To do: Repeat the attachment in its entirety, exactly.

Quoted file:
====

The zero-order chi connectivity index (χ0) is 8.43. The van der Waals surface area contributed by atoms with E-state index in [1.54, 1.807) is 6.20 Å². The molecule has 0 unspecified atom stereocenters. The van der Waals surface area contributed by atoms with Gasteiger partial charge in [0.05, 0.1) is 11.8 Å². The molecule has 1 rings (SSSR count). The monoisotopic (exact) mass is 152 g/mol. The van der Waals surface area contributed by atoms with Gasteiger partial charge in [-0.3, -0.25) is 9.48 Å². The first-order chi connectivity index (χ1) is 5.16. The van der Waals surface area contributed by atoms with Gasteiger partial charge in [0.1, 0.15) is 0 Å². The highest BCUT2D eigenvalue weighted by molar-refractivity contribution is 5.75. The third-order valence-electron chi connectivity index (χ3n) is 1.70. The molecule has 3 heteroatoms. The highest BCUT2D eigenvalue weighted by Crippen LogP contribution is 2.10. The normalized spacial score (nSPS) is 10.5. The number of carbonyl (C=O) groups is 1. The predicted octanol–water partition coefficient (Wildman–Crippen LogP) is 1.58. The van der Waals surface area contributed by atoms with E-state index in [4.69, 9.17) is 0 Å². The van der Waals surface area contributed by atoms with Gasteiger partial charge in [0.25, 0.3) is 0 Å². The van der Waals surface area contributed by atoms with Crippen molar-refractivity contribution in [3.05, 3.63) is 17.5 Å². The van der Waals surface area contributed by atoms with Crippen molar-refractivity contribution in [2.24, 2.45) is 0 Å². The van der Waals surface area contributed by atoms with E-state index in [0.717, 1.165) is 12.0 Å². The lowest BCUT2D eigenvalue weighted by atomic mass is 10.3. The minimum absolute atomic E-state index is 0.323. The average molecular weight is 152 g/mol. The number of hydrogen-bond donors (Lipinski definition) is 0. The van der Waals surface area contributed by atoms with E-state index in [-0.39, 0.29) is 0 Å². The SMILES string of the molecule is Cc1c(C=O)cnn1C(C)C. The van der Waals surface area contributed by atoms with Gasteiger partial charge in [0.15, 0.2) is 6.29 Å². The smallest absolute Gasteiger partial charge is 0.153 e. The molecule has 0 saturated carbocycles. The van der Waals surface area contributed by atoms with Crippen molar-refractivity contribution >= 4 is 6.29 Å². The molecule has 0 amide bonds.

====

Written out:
The zero-order chi connectivity index (χ0) is 8.43. The van der Waals surface area contributed by atoms with E-state index in [1.54, 1.807) is 6.20 Å². The molecule has 0 unspecified atom stereocenters. The van der Waals surface area contributed by atoms with Gasteiger partial charge in [0.05, 0.1) is 11.8 Å². The molecule has 1 rings (SSSR count). The monoisotopic (exact) mass is 152 g/mol. The van der Waals surface area contributed by atoms with Gasteiger partial charge in [-0.3, -0.25) is 9.48 Å². The first-order chi connectivity index (χ1) is 5.16. The van der Waals surface area contributed by atoms with Gasteiger partial charge in [0.1, 0.15) is 0 Å². The highest BCUT2D eigenvalue weighted by molar-refractivity contribution is 5.75. The third-order valence-electron chi connectivity index (χ3n) is 1.70. The molecule has 3 heteroatoms. The highest BCUT2D eigenvalue weighted by Crippen LogP contribution is 2.10. The normalized spacial score (nSPS) is 10.5. The number of carbonyl (C=O) groups is 1. The predicted octanol–water partition coefficient (Wildman–Crippen LogP) is 1.58. The van der Waals surface area contributed by atoms with E-state index in [4.69, 9.17) is 0 Å². The van der Waals surface area contributed by atoms with Gasteiger partial charge in [0.25, 0.3) is 0 Å². The van der Waals surface area contributed by atoms with Crippen molar-refractivity contribution in [3.05, 3.63) is 17.5 Å². The van der Waals surface area contributed by atoms with Crippen molar-refractivity contribution in [2.24, 2.45) is 0 Å². The van der Waals surface area contributed by atoms with E-state index in [0.717, 1.165) is 12.0 Å². The lowest BCUT2D eigenvalue weighted by atomic mass is 10.3. The minimum absolute atomic E-state index is 0.323. The average molecular weight is 152 g/mol. The number of hydrogen-bond donors (Lipinski definition) is 0. The van der Waals surface area contributed by atoms with E-state index in [-0.39, 0.29) is 0 Å². The SMILES string of the molecule is Cc1c(C=O)cnn1C(C)C. The van der Waals surface area contributed by atoms with Gasteiger partial charge in [0.15, 0.2) is 6.29 Å². The smallest absolute Gasteiger partial charge is 0.153 e. The molecule has 0 saturated carbocycles. The van der Waals surface area contributed by atoms with Crippen molar-refractivity contribution >= 4 is 6.29 Å². The molecule has 0 amide bonds.